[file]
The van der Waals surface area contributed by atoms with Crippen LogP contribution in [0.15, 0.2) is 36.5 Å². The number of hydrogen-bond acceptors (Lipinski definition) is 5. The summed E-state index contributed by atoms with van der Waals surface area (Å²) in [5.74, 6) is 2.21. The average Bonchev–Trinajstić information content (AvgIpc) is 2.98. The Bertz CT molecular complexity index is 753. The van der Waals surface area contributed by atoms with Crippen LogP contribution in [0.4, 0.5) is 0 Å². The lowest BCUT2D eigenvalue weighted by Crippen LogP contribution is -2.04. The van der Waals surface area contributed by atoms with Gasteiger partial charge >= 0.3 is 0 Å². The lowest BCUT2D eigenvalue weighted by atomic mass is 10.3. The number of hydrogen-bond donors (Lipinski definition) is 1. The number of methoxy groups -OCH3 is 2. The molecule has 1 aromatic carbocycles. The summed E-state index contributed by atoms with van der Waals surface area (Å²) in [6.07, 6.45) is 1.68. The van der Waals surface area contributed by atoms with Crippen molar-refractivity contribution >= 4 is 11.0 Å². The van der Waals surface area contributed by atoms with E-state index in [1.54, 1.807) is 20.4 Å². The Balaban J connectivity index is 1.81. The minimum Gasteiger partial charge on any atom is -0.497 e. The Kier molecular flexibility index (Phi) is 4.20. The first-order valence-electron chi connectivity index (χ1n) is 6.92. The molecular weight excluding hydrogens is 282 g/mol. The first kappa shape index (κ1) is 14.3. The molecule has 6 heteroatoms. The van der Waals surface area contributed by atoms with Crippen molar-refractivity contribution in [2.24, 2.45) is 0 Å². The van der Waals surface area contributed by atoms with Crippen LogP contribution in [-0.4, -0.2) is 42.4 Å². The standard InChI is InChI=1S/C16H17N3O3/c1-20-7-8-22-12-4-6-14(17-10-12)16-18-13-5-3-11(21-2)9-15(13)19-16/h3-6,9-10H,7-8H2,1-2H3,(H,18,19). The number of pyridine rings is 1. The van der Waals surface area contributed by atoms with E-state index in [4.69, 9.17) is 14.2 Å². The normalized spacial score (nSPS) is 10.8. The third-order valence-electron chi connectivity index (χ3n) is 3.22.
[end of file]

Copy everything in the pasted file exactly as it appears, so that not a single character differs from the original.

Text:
The van der Waals surface area contributed by atoms with Crippen LogP contribution in [0.15, 0.2) is 36.5 Å². The number of hydrogen-bond acceptors (Lipinski definition) is 5. The summed E-state index contributed by atoms with van der Waals surface area (Å²) in [5.74, 6) is 2.21. The average Bonchev–Trinajstić information content (AvgIpc) is 2.98. The Bertz CT molecular complexity index is 753. The van der Waals surface area contributed by atoms with Crippen LogP contribution in [0.4, 0.5) is 0 Å². The lowest BCUT2D eigenvalue weighted by Crippen LogP contribution is -2.04. The van der Waals surface area contributed by atoms with Gasteiger partial charge >= 0.3 is 0 Å². The lowest BCUT2D eigenvalue weighted by atomic mass is 10.3. The number of hydrogen-bond donors (Lipinski definition) is 1. The number of methoxy groups -OCH3 is 2. The molecule has 1 aromatic carbocycles. The summed E-state index contributed by atoms with van der Waals surface area (Å²) in [6.07, 6.45) is 1.68. The van der Waals surface area contributed by atoms with Crippen molar-refractivity contribution >= 4 is 11.0 Å². The van der Waals surface area contributed by atoms with E-state index in [1.54, 1.807) is 20.4 Å². The Balaban J connectivity index is 1.81. The minimum Gasteiger partial charge on any atom is -0.497 e. The Kier molecular flexibility index (Phi) is 4.20. The first-order valence-electron chi connectivity index (χ1n) is 6.92. The molecular weight excluding hydrogens is 282 g/mol. The first kappa shape index (κ1) is 14.3. The molecule has 6 heteroatoms. The van der Waals surface area contributed by atoms with Crippen molar-refractivity contribution in [2.24, 2.45) is 0 Å². The van der Waals surface area contributed by atoms with Crippen LogP contribution in [-0.4, -0.2) is 42.4 Å². The standard InChI is InChI=1S/C16H17N3O3/c1-20-7-8-22-12-4-6-14(17-10-12)16-18-13-5-3-11(21-2)9-15(13)19-16/h3-6,9-10H,7-8H2,1-2H3,(H,18,19). The number of pyridine rings is 1. The van der Waals surface area contributed by atoms with E-state index in [4.69, 9.17) is 14.2 Å². The normalized spacial score (nSPS) is 10.8. The third-order valence-electron chi connectivity index (χ3n) is 3.22.